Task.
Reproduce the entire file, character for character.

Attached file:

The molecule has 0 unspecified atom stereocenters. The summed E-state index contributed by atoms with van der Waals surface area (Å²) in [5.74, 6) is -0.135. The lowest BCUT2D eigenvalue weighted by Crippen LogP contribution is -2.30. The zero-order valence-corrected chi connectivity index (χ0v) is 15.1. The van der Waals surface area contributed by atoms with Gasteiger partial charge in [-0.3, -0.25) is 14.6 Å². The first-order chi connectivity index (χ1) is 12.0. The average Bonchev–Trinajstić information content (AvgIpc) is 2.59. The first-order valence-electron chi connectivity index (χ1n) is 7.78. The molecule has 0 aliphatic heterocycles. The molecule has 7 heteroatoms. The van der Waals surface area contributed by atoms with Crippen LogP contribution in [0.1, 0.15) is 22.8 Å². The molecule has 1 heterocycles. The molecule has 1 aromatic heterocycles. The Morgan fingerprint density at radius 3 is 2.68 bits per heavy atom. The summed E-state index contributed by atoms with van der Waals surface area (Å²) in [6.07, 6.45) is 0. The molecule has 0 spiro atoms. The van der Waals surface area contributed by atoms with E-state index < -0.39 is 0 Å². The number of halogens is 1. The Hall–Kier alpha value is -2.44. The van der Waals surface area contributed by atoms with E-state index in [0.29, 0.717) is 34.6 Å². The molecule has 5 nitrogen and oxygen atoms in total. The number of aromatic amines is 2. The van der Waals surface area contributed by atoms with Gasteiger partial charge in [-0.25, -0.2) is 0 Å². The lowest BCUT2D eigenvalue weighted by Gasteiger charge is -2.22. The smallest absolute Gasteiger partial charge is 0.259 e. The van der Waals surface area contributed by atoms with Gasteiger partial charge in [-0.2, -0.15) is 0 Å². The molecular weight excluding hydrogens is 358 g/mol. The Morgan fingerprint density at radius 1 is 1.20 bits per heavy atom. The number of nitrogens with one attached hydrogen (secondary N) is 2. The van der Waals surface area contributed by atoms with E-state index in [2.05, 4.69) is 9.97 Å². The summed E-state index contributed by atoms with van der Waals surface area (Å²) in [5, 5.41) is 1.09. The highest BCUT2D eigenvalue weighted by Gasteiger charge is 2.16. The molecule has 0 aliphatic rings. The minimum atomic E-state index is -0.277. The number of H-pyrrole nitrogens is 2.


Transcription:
The molecule has 0 unspecified atom stereocenters. The summed E-state index contributed by atoms with van der Waals surface area (Å²) in [5.74, 6) is -0.135. The lowest BCUT2D eigenvalue weighted by Crippen LogP contribution is -2.30. The zero-order valence-corrected chi connectivity index (χ0v) is 15.1. The van der Waals surface area contributed by atoms with Gasteiger partial charge in [-0.3, -0.25) is 14.6 Å². The first-order chi connectivity index (χ1) is 12.0. The average Bonchev–Trinajstić information content (AvgIpc) is 2.59. The first-order valence-electron chi connectivity index (χ1n) is 7.78. The molecule has 0 aliphatic heterocycles. The molecule has 7 heteroatoms. The van der Waals surface area contributed by atoms with Crippen LogP contribution in [0.1, 0.15) is 22.8 Å². The molecule has 1 heterocycles. The molecule has 1 aromatic heterocycles. The Morgan fingerprint density at radius 3 is 2.68 bits per heavy atom. The summed E-state index contributed by atoms with van der Waals surface area (Å²) in [6.07, 6.45) is 0. The molecule has 0 spiro atoms. The van der Waals surface area contributed by atoms with E-state index < -0.39 is 0 Å². The number of halogens is 1. The Hall–Kier alpha value is -2.44. The van der Waals surface area contributed by atoms with E-state index in [0.29, 0.717) is 34.6 Å². The molecule has 5 nitrogen and oxygen atoms in total. The number of aromatic amines is 2. The van der Waals surface area contributed by atoms with Gasteiger partial charge in [-0.25, -0.2) is 0 Å². The lowest BCUT2D eigenvalue weighted by Gasteiger charge is -2.22. The smallest absolute Gasteiger partial charge is 0.259 e. The van der Waals surface area contributed by atoms with Gasteiger partial charge in [-0.2, -0.15) is 0 Å². The molecular weight excluding hydrogens is 358 g/mol. The Morgan fingerprint density at radius 1 is 1.20 bits per heavy atom. The number of nitrogens with one attached hydrogen (secondary N) is 2. The van der Waals surface area contributed by atoms with E-state index in [2.05, 4.69) is 9.97 Å². The summed E-state index contributed by atoms with van der Waals surface area (Å²) in [5, 5.41) is 1.09. The highest BCUT2D eigenvalue weighted by Gasteiger charge is 2.16. The molecule has 0 aliphatic rings. The minimum atomic E-state index is -0.277. The number of H-pyrrole nitrogens is 2.